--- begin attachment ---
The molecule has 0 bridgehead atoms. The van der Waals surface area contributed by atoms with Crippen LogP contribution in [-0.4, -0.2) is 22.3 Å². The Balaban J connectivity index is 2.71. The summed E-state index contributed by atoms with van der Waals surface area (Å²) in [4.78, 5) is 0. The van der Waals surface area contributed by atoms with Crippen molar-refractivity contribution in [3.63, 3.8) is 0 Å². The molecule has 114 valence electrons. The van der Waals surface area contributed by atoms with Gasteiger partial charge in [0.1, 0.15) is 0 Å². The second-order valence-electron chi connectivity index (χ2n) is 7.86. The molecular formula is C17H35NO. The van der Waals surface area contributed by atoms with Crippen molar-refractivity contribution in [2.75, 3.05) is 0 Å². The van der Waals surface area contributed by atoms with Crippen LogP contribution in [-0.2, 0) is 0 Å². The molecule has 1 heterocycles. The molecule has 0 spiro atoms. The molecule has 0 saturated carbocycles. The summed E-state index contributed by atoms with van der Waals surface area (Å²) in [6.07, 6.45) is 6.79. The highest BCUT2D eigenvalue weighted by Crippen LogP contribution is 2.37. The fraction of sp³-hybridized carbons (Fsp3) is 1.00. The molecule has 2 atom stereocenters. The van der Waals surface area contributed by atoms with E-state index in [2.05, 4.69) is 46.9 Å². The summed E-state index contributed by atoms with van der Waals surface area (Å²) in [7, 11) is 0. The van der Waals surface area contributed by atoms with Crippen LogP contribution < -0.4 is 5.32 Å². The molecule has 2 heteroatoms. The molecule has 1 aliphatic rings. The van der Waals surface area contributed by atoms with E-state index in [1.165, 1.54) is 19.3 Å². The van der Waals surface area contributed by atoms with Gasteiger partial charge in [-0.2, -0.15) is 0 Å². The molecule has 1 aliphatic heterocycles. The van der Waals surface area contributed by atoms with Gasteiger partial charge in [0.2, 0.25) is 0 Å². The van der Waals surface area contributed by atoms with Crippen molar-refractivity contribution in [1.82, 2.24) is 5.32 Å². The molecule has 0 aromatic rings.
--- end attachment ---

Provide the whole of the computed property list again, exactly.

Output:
The molecule has 0 bridgehead atoms. The van der Waals surface area contributed by atoms with Crippen LogP contribution in [-0.4, -0.2) is 22.3 Å². The Balaban J connectivity index is 2.71. The summed E-state index contributed by atoms with van der Waals surface area (Å²) in [4.78, 5) is 0. The van der Waals surface area contributed by atoms with Crippen molar-refractivity contribution in [3.63, 3.8) is 0 Å². The molecule has 114 valence electrons. The van der Waals surface area contributed by atoms with Gasteiger partial charge in [0.1, 0.15) is 0 Å². The second-order valence-electron chi connectivity index (χ2n) is 7.86. The molecular formula is C17H35NO. The van der Waals surface area contributed by atoms with Crippen molar-refractivity contribution in [2.75, 3.05) is 0 Å². The van der Waals surface area contributed by atoms with Crippen LogP contribution in [-0.2, 0) is 0 Å². The molecule has 1 heterocycles. The molecule has 0 spiro atoms. The molecule has 0 saturated carbocycles. The summed E-state index contributed by atoms with van der Waals surface area (Å²) in [6.07, 6.45) is 6.79. The highest BCUT2D eigenvalue weighted by Crippen LogP contribution is 2.37. The fraction of sp³-hybridized carbons (Fsp3) is 1.00. The molecule has 2 atom stereocenters. The van der Waals surface area contributed by atoms with E-state index in [2.05, 4.69) is 46.9 Å². The summed E-state index contributed by atoms with van der Waals surface area (Å²) in [7, 11) is 0. The van der Waals surface area contributed by atoms with Crippen LogP contribution < -0.4 is 5.32 Å². The molecule has 2 heteroatoms. The molecule has 1 aliphatic rings. The van der Waals surface area contributed by atoms with E-state index in [1.165, 1.54) is 19.3 Å². The van der Waals surface area contributed by atoms with Gasteiger partial charge in [-0.2, -0.15) is 0 Å². The molecule has 1 aliphatic heterocycles. The van der Waals surface area contributed by atoms with Gasteiger partial charge in [0.2, 0.25) is 0 Å². The van der Waals surface area contributed by atoms with Crippen molar-refractivity contribution in [1.82, 2.24) is 5.32 Å². The molecule has 0 aromatic rings.